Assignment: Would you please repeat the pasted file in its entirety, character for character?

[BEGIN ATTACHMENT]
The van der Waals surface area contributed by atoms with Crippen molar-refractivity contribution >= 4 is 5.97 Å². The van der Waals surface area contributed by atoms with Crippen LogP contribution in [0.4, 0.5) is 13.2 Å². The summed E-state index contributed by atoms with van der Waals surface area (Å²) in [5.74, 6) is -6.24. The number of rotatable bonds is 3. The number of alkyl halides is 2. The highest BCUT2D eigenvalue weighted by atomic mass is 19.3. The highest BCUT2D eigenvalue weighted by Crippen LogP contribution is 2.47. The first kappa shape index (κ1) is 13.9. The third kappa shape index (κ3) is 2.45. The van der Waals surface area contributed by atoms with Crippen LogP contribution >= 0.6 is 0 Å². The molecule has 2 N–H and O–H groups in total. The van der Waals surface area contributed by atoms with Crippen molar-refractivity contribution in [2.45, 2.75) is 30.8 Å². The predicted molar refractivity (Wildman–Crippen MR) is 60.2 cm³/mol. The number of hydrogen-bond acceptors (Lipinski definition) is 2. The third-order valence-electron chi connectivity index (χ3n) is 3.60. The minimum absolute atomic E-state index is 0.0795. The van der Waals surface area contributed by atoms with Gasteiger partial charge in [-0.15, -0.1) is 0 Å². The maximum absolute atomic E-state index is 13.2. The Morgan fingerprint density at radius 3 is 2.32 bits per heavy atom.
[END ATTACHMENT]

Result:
The van der Waals surface area contributed by atoms with Crippen molar-refractivity contribution >= 4 is 5.97 Å². The van der Waals surface area contributed by atoms with Crippen LogP contribution in [0.4, 0.5) is 13.2 Å². The summed E-state index contributed by atoms with van der Waals surface area (Å²) in [5.74, 6) is -6.24. The number of rotatable bonds is 3. The number of alkyl halides is 2. The highest BCUT2D eigenvalue weighted by atomic mass is 19.3. The highest BCUT2D eigenvalue weighted by Crippen LogP contribution is 2.47. The first kappa shape index (κ1) is 13.9. The third kappa shape index (κ3) is 2.45. The van der Waals surface area contributed by atoms with Crippen LogP contribution >= 0.6 is 0 Å². The molecule has 2 N–H and O–H groups in total. The van der Waals surface area contributed by atoms with Crippen molar-refractivity contribution in [2.45, 2.75) is 30.8 Å². The predicted molar refractivity (Wildman–Crippen MR) is 60.2 cm³/mol. The number of hydrogen-bond acceptors (Lipinski definition) is 2. The third-order valence-electron chi connectivity index (χ3n) is 3.60. The minimum absolute atomic E-state index is 0.0795. The van der Waals surface area contributed by atoms with Gasteiger partial charge in [-0.15, -0.1) is 0 Å². The maximum absolute atomic E-state index is 13.2. The Morgan fingerprint density at radius 3 is 2.32 bits per heavy atom.